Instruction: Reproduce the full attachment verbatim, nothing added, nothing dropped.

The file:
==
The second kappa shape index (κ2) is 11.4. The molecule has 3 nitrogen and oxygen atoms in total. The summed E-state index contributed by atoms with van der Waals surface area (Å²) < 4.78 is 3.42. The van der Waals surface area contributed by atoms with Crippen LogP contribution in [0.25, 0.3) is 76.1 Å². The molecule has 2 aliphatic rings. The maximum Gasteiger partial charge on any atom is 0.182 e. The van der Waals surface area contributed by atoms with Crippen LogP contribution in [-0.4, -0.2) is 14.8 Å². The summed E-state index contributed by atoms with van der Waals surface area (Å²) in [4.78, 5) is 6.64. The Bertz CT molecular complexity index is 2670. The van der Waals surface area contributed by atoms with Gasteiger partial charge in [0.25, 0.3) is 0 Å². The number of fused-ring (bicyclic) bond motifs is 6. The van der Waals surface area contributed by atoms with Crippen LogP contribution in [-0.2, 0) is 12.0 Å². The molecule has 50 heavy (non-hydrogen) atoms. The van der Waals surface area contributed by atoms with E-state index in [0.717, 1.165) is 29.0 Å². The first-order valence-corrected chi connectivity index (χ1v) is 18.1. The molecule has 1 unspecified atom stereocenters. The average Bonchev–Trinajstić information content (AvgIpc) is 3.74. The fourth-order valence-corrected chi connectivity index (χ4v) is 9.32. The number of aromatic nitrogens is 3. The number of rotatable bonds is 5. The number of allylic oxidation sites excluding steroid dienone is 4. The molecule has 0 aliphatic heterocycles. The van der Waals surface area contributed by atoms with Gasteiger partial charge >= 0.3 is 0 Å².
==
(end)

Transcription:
The second kappa shape index (κ2) is 11.4. The molecule has 3 nitrogen and oxygen atoms in total. The summed E-state index contributed by atoms with van der Waals surface area (Å²) < 4.78 is 3.42. The van der Waals surface area contributed by atoms with Crippen LogP contribution in [0.25, 0.3) is 76.1 Å². The molecule has 2 aliphatic rings. The maximum Gasteiger partial charge on any atom is 0.182 e. The van der Waals surface area contributed by atoms with Crippen LogP contribution in [-0.4, -0.2) is 14.8 Å². The summed E-state index contributed by atoms with van der Waals surface area (Å²) in [4.78, 5) is 6.64. The Bertz CT molecular complexity index is 2670. The van der Waals surface area contributed by atoms with Gasteiger partial charge in [0.25, 0.3) is 0 Å². The number of fused-ring (bicyclic) bond motifs is 6. The van der Waals surface area contributed by atoms with Crippen LogP contribution in [-0.2, 0) is 12.0 Å². The molecule has 50 heavy (non-hydrogen) atoms. The van der Waals surface area contributed by atoms with E-state index in [0.717, 1.165) is 29.0 Å². The first-order valence-corrected chi connectivity index (χ1v) is 18.1. The molecule has 1 unspecified atom stereocenters. The average Bonchev–Trinajstić information content (AvgIpc) is 3.74. The fourth-order valence-corrected chi connectivity index (χ4v) is 9.32. The number of aromatic nitrogens is 3. The number of rotatable bonds is 5. The number of allylic oxidation sites excluding steroid dienone is 4. The molecule has 0 aliphatic heterocycles. The van der Waals surface area contributed by atoms with Gasteiger partial charge >= 0.3 is 0 Å².